Reformation Day

"Luther Before the Diet of Worms" by Anton von Werner, 1877 Credit: Wikipedia

“Luther Before the Diet of Worms” by Anton von Werner, 1877
Credit: Wikipedia

Today is Reformation Day, observed and honored in Christian churches around the world. The primary focus is the work of Martin Luther, born November 10, 1483, in Eisleben, Germany. Luther spent his early years in relative anonymity as a monk and scholar but went on to become one of Western history’s most significant figures.

On October 31, 1517, Luther gained notoriety when he wrote a document attacking the Catholic Church’s corrupt practice of selling “indulgences” to absolve sin and nailed it to the door of the Castle Church in Wittenberg, Germany. His “95 Theses” propounded two primary beliefs—that the Bible is the central religious authority and that humans receive salvation only by faith and not by works. His speaking and writing catalyzed the Protestant Reformation.

On November 9, 1518, Pope Leo X condemned Luther’s writings as conflicting with the teachings of the Church. Later, in July of 1520, Pope Leo issued a papal bull (public decree) concluding that Luther’s propositions were heretical and gave Luther 120 days to recant in Rome. Luther refused to recant, and on January 3, 1521, Pope Leo excommunicated Luther from the Catholic Church.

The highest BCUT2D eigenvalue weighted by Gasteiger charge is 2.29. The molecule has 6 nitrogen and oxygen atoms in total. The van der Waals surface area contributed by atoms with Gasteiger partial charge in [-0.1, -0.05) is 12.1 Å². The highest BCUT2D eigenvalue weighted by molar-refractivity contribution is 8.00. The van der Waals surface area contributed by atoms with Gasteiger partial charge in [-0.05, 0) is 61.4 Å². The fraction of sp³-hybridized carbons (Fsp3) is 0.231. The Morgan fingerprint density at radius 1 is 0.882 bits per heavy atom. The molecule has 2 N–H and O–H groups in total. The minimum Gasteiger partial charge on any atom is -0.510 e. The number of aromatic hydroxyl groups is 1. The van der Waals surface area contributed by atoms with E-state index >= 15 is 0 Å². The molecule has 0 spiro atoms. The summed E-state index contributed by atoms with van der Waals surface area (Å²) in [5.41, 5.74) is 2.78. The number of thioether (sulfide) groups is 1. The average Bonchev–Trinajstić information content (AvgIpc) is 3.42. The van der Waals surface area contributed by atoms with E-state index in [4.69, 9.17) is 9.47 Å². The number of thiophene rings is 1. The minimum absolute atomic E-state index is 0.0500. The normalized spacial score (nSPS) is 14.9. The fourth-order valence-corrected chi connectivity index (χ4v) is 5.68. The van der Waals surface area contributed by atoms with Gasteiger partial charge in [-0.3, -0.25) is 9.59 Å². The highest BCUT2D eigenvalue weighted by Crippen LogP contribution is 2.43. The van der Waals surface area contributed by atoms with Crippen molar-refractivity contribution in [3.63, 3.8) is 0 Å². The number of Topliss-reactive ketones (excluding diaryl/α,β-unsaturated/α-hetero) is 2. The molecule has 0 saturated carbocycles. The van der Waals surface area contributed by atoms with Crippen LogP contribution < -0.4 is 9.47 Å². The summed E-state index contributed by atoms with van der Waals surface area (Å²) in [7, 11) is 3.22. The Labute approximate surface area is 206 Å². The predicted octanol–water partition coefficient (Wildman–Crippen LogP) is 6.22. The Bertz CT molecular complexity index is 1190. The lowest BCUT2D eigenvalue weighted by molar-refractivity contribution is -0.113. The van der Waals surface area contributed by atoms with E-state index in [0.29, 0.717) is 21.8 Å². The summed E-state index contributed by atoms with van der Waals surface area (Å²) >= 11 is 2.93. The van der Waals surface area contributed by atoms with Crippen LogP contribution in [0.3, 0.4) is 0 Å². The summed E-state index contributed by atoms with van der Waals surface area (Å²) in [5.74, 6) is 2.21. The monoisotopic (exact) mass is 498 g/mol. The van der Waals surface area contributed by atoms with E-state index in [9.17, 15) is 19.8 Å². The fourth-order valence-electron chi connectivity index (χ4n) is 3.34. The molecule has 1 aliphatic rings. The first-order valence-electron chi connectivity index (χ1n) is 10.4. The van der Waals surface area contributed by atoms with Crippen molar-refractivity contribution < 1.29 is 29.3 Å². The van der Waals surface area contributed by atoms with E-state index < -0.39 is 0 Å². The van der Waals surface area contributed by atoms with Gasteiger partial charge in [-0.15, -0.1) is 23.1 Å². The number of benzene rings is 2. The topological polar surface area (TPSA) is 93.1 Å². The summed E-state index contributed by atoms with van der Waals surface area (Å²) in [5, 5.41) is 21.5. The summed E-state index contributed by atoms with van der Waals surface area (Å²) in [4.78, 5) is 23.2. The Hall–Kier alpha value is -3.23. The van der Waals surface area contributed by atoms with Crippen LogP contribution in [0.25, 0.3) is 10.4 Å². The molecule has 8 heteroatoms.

On April 17, 1521 Luther appeared before the Diet of Worms (this term has nothing to do with culinary mattersJ) in Germany. Refusing again to recant, Luther concluded his testimony the next day, April 18, 1521, with the courageous statement:

“Unless I am convicted by Scripture and plain reason—I do not accept the authority of popes and councils, for they have contradicted each other—my conscience is captive to the Word of God. I cannot and I will not recant anything, for to go against conscience is neither right nor safe. Here I stand. I cannot do otherwise. God help me. Amen.”

Frankly, for a number of reasons, I often ponder whether the world and church are long overdue for a new Reformation! Much has changed in nearly 500 years. Authority concentrated in the hands of leaders who pursue power and crave control does not serve the church well!